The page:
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Gentle Giant - Gentle Giant CD (album) cover


Gentle Giant


Eclectic Prog

3.95 | 1257 ratings

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4 stars This debut album from Gentle Giant, while not an absolute masterpiece, is still a very worthwhile addition to any prog-listener's collection. As the band's biography (as well as several of the other reviews) say, Gentle Giant's music is a melting pot of styles and themes. This album is a bit less varied than some of their later efforts, feeling closer to conventional rock, except for a few songs.

The album starts off with a fairly good piece, in my opinion, Giant. The song starts off simply with some quiet organ, then builds up to the full band putting in their efforts. It incorporates horns and some unusual song structuring, giving the listener a fairly tame idea of things to come, though better examples can be found later on the album. 4/5

Next on the bill is Funny Ways. This song starts off with acoustic guitar and a string section, a nice, soft bit after the high-energy opener. The vocals on this song are very nice, the harmonies once again hinting at future works with vocal experimentation. The song then goes into a fun, upbeat section, and ends again in the softer style. A very excellent track from the band. Live performances of it really shine. 5/5.

Alucard comes next. This song is another of the strongest tracks on the album. It has a darker sound to it, with some eerie harmonization on the vocals and saxophone/distorted organs. 4.5/5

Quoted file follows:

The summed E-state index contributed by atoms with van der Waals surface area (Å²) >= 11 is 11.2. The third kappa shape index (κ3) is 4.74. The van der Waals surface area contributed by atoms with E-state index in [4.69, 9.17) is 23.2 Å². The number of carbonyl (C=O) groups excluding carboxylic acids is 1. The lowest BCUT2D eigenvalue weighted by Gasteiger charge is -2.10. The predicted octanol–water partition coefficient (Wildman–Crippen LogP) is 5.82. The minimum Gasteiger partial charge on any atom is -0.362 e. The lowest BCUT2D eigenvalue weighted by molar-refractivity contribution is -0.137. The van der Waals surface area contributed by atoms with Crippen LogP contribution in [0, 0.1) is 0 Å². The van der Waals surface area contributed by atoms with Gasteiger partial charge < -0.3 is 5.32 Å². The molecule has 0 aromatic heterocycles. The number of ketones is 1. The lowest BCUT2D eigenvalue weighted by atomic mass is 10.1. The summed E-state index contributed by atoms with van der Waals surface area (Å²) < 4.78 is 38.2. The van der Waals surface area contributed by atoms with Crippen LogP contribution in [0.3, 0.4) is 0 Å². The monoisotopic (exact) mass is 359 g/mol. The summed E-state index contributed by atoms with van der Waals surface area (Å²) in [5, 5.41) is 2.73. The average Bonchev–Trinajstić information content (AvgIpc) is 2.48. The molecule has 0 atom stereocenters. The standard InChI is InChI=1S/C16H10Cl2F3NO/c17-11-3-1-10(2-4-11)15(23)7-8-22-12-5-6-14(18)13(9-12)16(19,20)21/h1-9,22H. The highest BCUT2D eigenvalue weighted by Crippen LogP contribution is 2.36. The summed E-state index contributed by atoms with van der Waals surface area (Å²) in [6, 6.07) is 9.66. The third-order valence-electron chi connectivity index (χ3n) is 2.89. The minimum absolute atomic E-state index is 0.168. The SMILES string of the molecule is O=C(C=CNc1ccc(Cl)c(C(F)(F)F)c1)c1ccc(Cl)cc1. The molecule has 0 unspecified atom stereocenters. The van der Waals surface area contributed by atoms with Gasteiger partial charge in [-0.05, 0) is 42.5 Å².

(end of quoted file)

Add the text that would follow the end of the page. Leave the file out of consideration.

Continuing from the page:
Up next is one of the most fun songs on the album, Isn't It Quiet And Cold? The song seems to accurately represent a lonely walk through the streets of a city, with a bit of a bouncing beat and some good string section playing. Some of the backing vocals bring the Beatles to mind, but beyond that this band is a completely different animal. We're treated to a xylophone solo part way through the song as well. Another excellent track, and one of my personal favorites from the album. 5/5.

Then comes one of the most hard-rocking songs on here, Nothing at All. The acoustic beginning brings to mind some of Boston's softer pieces, and as it builds it sounds more like what Black Sabbath could have done at the time. The drum solo near the halfway mark is an interesting way to break the song up a bit, and the sort of spaced out piano fits in well. The piece ends up on a softer note again, and leads into the next. Once again, very good song. 4.5/5

Why Not? seems to be a sort of continuation to the previous song. It continues on in the hard rocking style, with some excellent guitar and strong drums. The guitar solo is great, and shows off Gary Green's bluesy abilities. 4.5/5 again.

The last track on the album is the only one which I think is lower quality than the otherwise consistently great album. It's the group's hard rocking rendition of their national anthem, titled The Queen. While it's not a bad song really, it doesn't seem as if it's coming from the right band. 3.5/5.

(4+5+4.5+5+4.5+4.5+3.5)/7 = 4.43/5

SaltyJon | 4/5 |


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